Kristine: Sure, of course, but it’s still putting her body at the forefront of the conversation about the movie.
Sean: I just think America is still so not used to seeing like, real women’s bodies. I know that sounds like Women’s Studies seminar tripe, but I was shocked that people online were literally saying “Ugh, her obese body!”
Kristine: That is just plain ridiculous. Not to mention that everyone knows all those trolls are actual fatties. I did think that her “real girl” appearance was a requirement for the cinéma vérité conceit of the movie, don’t you? But, also, SHE’S NOT FAT.
Sean: No. But I agree with you that the movie feels more “real” because she’s not a stick-thin Hollywood creature. So, when we first watched the movie you were like, “That was it?” and were unimpressed. Is that an accurate summary?
Kristine: Wait, first I have a question: Was Katie Featherston ever cast in anything else?
Sean: No, she’s only been in the Paranormal Activity movies. But she’s been in all four of them so far.
Kristine: Oh, weird. So to answer your question, yes. I remember being underwhelmed because Paranormal Activity was touted as being the scariest thing ever (not by you, but that’s how it was marketed with all the trailers of audiences freaking out in the theatre, etc.). I thought a lot of the movie was silly, like the Ouija board bursting into flames, but some of it has actually stuck with me and creeps me out to this day. To wit, sometimes when I am in bed and have my foot out from under the covers, I remember the scene when the invisible demon grabs Katie by the ankle and pulls her from the room and I freak out and have to pull my foot in under the covers where it is safe! That happens, like, once a week.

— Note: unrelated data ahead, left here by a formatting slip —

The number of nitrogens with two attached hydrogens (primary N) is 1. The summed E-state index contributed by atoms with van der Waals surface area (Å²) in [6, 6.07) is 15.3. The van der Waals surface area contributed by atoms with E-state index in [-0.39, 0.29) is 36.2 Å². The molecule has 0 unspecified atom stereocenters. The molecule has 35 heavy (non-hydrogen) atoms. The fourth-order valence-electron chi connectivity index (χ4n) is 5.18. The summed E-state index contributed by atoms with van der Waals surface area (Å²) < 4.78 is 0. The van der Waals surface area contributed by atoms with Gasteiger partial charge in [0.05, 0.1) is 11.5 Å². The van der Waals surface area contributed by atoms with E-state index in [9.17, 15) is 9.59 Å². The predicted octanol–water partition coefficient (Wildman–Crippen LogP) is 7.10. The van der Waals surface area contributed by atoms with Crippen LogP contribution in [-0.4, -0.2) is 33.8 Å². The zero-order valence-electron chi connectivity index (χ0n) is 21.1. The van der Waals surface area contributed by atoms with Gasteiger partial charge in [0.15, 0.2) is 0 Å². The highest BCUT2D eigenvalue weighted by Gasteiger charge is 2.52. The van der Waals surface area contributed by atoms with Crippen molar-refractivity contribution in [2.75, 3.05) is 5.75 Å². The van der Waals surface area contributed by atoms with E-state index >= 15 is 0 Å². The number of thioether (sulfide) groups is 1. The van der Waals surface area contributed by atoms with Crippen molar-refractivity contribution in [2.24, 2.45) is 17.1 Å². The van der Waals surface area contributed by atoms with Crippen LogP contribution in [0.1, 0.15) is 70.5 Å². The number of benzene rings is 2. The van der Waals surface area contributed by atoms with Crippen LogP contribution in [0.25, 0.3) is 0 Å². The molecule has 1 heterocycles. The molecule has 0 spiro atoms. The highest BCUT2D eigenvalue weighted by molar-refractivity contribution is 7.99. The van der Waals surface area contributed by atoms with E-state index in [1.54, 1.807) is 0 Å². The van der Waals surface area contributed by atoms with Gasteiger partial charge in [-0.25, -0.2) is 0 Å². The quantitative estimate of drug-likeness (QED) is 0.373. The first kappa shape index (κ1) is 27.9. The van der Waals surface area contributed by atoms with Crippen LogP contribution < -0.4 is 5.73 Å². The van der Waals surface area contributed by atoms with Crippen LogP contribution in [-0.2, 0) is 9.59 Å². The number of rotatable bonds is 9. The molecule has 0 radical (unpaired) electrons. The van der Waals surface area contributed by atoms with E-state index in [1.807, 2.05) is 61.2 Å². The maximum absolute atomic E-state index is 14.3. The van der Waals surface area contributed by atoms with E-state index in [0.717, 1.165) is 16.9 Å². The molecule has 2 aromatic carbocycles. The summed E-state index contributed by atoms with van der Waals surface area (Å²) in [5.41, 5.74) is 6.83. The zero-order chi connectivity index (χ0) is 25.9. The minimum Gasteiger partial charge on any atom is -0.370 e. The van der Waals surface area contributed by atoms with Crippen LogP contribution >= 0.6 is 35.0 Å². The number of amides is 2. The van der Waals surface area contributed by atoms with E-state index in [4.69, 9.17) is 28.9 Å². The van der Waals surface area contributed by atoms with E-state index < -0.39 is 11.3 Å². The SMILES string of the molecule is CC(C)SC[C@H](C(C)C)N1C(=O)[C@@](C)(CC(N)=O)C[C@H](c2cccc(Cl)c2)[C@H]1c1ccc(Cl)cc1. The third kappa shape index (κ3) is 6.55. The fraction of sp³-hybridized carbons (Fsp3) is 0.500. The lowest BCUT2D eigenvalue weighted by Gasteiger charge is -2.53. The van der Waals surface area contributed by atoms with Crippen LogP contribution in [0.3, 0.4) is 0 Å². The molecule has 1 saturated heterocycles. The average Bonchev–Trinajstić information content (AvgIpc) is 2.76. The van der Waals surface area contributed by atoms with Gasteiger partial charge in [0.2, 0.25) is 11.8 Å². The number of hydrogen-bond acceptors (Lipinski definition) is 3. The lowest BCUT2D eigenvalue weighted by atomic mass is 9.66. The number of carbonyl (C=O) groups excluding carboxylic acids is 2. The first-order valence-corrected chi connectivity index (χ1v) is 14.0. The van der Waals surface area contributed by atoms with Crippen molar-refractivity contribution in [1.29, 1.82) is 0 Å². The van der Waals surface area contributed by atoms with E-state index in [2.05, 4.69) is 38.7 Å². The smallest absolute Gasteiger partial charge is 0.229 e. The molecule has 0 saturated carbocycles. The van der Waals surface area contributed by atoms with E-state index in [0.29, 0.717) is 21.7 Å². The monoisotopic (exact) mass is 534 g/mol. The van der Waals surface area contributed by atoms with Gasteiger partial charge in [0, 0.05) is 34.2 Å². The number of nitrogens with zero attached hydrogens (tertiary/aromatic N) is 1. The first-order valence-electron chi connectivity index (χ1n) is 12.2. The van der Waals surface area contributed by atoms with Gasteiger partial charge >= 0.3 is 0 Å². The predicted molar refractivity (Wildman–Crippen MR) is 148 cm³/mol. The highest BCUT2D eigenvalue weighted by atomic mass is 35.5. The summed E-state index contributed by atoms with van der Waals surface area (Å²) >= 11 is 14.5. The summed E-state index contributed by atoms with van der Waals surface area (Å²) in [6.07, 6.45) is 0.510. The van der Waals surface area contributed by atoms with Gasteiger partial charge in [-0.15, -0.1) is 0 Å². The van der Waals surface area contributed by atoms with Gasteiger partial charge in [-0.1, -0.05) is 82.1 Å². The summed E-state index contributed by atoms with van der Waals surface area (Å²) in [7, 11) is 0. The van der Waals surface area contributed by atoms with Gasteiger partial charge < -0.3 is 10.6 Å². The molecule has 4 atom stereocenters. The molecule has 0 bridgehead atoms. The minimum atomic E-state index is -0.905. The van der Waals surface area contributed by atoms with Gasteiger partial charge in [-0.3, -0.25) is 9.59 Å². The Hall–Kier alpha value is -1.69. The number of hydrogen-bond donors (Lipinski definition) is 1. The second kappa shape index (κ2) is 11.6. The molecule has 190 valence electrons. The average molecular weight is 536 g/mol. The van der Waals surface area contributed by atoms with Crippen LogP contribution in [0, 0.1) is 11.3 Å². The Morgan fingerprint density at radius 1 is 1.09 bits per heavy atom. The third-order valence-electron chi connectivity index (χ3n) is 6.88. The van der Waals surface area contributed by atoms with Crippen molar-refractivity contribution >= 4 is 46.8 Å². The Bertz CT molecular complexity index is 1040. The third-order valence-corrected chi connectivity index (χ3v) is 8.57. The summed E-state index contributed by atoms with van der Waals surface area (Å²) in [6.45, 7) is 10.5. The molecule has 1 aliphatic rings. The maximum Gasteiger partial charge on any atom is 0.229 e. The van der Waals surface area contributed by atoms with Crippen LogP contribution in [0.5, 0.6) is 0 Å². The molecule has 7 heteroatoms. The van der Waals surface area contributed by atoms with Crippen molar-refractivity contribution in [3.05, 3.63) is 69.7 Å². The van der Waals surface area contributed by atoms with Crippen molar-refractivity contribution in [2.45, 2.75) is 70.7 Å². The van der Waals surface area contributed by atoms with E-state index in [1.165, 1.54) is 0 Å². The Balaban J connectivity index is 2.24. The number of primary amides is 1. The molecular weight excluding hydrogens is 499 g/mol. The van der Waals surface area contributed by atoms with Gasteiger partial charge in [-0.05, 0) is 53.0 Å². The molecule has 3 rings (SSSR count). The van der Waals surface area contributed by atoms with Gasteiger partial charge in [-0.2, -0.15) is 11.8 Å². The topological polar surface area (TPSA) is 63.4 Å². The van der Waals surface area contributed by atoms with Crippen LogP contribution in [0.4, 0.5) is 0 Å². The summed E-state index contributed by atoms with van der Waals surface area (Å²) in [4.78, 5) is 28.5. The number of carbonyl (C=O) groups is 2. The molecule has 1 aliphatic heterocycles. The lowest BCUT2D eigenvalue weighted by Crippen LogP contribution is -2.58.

Sean: Haha! I agree that the moment when she is pulled out of bed by the ankle is the best creepy moment. The Ouija board bit is hella dumb
Kristine: So dumb.
Sean: Ugh, the dumbest, and only made all the more dumb by imagining it terrifying Christians the world over.
Kristine: I barely remember the character of the “expert” psychic/demonologist or whatever, but I do remember her boyfriend, Micah, being a RIMA [Rational Inquiring Masculine Authority] prick. [Editor’s Note: For the backstory on RIMA, see our discussion of Alfred Hitchcock’s Frenzy.]